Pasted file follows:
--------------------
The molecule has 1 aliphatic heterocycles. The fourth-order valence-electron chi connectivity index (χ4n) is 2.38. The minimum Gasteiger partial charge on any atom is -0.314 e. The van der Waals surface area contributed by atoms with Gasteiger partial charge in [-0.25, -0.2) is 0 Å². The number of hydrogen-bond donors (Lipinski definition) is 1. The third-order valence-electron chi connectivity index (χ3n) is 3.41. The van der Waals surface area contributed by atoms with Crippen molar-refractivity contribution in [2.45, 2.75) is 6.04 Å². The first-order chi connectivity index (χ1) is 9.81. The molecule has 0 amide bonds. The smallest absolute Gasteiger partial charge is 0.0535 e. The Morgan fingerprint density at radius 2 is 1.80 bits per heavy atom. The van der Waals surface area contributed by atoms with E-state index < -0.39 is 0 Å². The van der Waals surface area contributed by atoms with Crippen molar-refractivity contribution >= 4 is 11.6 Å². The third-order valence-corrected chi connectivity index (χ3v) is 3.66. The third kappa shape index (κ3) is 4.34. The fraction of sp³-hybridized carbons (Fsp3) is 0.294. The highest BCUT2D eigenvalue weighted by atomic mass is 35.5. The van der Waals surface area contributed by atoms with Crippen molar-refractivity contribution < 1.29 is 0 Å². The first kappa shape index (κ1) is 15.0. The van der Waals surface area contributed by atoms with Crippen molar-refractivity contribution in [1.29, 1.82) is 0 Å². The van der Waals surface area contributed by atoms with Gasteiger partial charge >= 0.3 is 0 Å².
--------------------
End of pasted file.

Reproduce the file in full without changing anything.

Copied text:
The molecule has 1 aliphatic heterocycles. The fourth-order valence-electron chi connectivity index (χ4n) is 2.38. The minimum Gasteiger partial charge on any atom is -0.314 e. The van der Waals surface area contributed by atoms with Gasteiger partial charge in [-0.25, -0.2) is 0 Å². The number of hydrogen-bond donors (Lipinski definition) is 1. The third-order valence-electron chi connectivity index (χ3n) is 3.41. The van der Waals surface area contributed by atoms with Crippen molar-refractivity contribution in [2.45, 2.75) is 6.04 Å². The first-order chi connectivity index (χ1) is 9.81. The molecule has 0 amide bonds. The smallest absolute Gasteiger partial charge is 0.0535 e. The Morgan fingerprint density at radius 2 is 1.80 bits per heavy atom. The van der Waals surface area contributed by atoms with E-state index < -0.39 is 0 Å². The van der Waals surface area contributed by atoms with Crippen molar-refractivity contribution >= 4 is 11.6 Å². The third-order valence-corrected chi connectivity index (χ3v) is 3.66. The third kappa shape index (κ3) is 4.34. The fraction of sp³-hybridized carbons (Fsp3) is 0.294. The highest BCUT2D eigenvalue weighted by atomic mass is 35.5. The van der Waals surface area contributed by atoms with Crippen molar-refractivity contribution < 1.29 is 0 Å². The first kappa shape index (κ1) is 15.0. The van der Waals surface area contributed by atoms with Crippen molar-refractivity contribution in [1.29, 1.82) is 0 Å². The van der Waals surface area contributed by atoms with Gasteiger partial charge >= 0.3 is 0 Å².